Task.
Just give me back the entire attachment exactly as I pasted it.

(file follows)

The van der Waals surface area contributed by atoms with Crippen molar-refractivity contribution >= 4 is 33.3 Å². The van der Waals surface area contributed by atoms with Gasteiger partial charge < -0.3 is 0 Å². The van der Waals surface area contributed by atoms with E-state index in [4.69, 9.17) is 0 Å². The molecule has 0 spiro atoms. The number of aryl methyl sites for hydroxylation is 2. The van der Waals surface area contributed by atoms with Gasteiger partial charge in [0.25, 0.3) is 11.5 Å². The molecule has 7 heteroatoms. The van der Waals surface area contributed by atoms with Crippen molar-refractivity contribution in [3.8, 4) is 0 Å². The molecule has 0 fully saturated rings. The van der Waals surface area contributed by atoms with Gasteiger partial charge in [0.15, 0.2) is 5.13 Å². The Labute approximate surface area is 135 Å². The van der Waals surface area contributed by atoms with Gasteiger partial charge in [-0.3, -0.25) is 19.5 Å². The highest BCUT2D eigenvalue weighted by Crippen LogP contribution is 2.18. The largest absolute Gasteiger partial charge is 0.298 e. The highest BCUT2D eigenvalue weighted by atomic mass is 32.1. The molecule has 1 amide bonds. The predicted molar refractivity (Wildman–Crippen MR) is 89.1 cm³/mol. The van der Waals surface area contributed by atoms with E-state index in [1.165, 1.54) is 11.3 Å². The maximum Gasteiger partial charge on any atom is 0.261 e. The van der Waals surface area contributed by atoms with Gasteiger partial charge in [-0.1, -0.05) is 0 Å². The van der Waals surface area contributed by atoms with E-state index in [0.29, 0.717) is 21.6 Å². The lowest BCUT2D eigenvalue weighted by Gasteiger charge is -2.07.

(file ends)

The van der Waals surface area contributed by atoms with Crippen molar-refractivity contribution >= 4 is 33.3 Å². The van der Waals surface area contributed by atoms with Gasteiger partial charge < -0.3 is 0 Å². The van der Waals surface area contributed by atoms with E-state index in [4.69, 9.17) is 0 Å². The molecule has 0 spiro atoms. The number of aryl methyl sites for hydroxylation is 2. The van der Waals surface area contributed by atoms with Gasteiger partial charge in [0.25, 0.3) is 11.5 Å². The molecule has 7 heteroatoms. The van der Waals surface area contributed by atoms with Crippen molar-refractivity contribution in [3.8, 4) is 0 Å². The molecule has 0 fully saturated rings. The van der Waals surface area contributed by atoms with Gasteiger partial charge in [0.15, 0.2) is 5.13 Å². The Labute approximate surface area is 135 Å². The van der Waals surface area contributed by atoms with Gasteiger partial charge in [-0.3, -0.25) is 19.5 Å². The highest BCUT2D eigenvalue weighted by Crippen LogP contribution is 2.18. The largest absolute Gasteiger partial charge is 0.298 e. The highest BCUT2D eigenvalue weighted by atomic mass is 32.1. The molecule has 1 amide bonds. The predicted molar refractivity (Wildman–Crippen MR) is 89.1 cm³/mol. The van der Waals surface area contributed by atoms with E-state index in [1.165, 1.54) is 11.3 Å². The maximum Gasteiger partial charge on any atom is 0.261 e. The van der Waals surface area contributed by atoms with Gasteiger partial charge in [-0.1, -0.05) is 0 Å². The van der Waals surface area contributed by atoms with E-state index in [0.29, 0.717) is 21.6 Å². The lowest BCUT2D eigenvalue weighted by Gasteiger charge is -2.07.